FRANKFORT, Ky. (AP) -- Kentucky lawmakers on Tuesday began a legislative session to be dominated by work on a new state budget, though efforts to legalize casinos and revamp the tax code will headline other issues sure to surface.
The House and Senate convened at midday, starting a session that will stretch into mid-April.
Gov. Steve Beshear will lay out his top priorities in his annual State of the Commonwealth speech Tuesday night, capping the opening day of the 60-working-day session.
"We have come a long way even through the worst recession of our lifetimes, but we still have a ways to go," Beshear said Monday. "And we've got several core challenges that we need to continue to tackle and overcome if we are going to truly put Kentucky in the forefront of the states in this union."
The Democratic governor said he'll emphasize education, health care, economic development and public safety in his speech to a joint session of the House and Senate.
Beshear will present his proposed budget to the General Assembly later this month, representing a starting point for lawmakers in crafting a new budget for the two-year period beginning July 1.
The state's recovery from recession will mean more tax revenue flowing into Kentucky's General Fund, but obligations to shore up the government pension system will consume much of the additional money projected. The state's top economists predict General Fund revenue will grow by nearly $500 million over the two years.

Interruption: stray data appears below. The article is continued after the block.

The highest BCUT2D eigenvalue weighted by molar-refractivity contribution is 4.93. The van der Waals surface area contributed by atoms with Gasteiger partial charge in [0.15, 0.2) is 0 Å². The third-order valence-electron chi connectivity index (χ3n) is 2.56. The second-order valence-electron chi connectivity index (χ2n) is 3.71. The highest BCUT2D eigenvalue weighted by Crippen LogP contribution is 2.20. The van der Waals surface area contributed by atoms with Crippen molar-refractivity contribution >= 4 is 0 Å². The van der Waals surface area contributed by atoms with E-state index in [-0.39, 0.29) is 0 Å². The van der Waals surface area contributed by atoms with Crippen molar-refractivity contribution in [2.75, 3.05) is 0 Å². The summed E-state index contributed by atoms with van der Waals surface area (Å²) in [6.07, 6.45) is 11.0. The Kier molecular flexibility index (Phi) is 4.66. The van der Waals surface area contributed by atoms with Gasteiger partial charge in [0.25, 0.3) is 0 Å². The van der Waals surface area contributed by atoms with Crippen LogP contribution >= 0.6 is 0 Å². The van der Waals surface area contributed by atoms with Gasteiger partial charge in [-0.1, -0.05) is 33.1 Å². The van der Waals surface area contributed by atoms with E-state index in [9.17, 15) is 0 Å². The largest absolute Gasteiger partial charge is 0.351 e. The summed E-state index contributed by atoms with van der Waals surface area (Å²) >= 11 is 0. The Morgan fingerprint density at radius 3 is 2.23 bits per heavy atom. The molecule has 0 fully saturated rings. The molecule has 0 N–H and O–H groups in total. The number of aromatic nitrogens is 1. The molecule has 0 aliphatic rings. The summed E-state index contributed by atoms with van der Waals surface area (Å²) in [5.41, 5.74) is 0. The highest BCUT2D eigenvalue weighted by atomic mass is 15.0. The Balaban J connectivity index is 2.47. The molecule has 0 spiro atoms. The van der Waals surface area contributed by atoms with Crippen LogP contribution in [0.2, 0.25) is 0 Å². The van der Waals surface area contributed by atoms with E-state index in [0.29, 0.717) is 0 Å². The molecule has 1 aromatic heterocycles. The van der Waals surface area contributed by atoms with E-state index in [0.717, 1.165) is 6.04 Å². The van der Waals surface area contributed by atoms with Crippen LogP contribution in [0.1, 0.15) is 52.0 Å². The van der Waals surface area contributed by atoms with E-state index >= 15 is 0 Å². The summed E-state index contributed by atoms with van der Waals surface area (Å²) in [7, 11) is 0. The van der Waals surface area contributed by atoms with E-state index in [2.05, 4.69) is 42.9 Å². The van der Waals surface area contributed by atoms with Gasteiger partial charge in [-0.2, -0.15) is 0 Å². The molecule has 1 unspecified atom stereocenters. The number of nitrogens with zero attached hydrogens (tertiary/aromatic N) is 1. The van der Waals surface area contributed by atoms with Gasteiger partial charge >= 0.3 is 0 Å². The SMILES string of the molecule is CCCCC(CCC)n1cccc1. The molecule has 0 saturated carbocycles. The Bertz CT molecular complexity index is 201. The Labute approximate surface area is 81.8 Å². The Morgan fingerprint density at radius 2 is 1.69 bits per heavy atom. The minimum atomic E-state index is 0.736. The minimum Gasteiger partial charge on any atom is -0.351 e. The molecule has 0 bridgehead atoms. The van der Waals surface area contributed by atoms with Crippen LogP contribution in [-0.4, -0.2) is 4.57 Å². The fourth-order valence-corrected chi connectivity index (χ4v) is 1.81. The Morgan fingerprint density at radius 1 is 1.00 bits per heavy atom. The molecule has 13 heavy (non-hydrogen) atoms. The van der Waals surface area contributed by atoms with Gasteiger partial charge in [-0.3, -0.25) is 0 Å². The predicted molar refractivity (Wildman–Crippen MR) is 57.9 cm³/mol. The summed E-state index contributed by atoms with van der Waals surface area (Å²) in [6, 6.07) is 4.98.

Education funding looms as a key issue in the budget debate.
Kentucky Education Commissioner Terry Holliday has warned that school districts would have to cut teachers and teaching assistants if lawmakers fail to restore recessionary school funding cuts. The Department of Education has asked lawmakers for an additional $336 million to restore funding to pre-recession levels.
Beshear has said he's willing to cut state spending elsewhere to free up more money for schools.
Leading up to the legislative session, top lawmakers said they didn't see a consensus yet for a plan to modernize the state tax code.
They were unwilling to place odds on the chances of a proposed constitutional amendment that would let Kentucky voters decide whether to legalize casinos in a state where wagering on horses has been a staple.
Other issues expected to surface include whether to change the state's eminent domain law, how to curtail heroin addiction and how to ease financial distress in the eastern Kentucky coalfields.
Leaders in the Democratic-led House and Republican-controlled Senate set out vastly different priorities.
House Speaker Greg Stumbo, D-Prestonsburg, said one of his priorities is raising the state's minimum wage from $7.25 to $10.10 an hour over three years. He said the current minimum wage doesn't provide a living wage.
"You're going to hear us talk about issues that deal with real-life working Kentucky families and trying to make their lives easier and better," he said of House Democrats.
One political undercurrent to the session will be a strong push by Republicans seeking to win control of the House in this year's election. Republicans are in firm control of the Senate.
Senate President Robert Stivers said one of his top goals is to put a constitutional amendment on the ballot to restrict the governor's power to issue administrative regulations.
The proposal, if it clears the legislature and is approved by the voters, would enable lawmakers to block an executive branch regulation from taking effect by declaring it deficient.
"A regulation implements the policy enacted by the legislature," said Stivers, R-Manchester. "Currently, the legislature has no impact on the viability of the regulation because the governor can unilaterally decide to implement a regulation, even if it exceeds the statutory authority of the executive branch."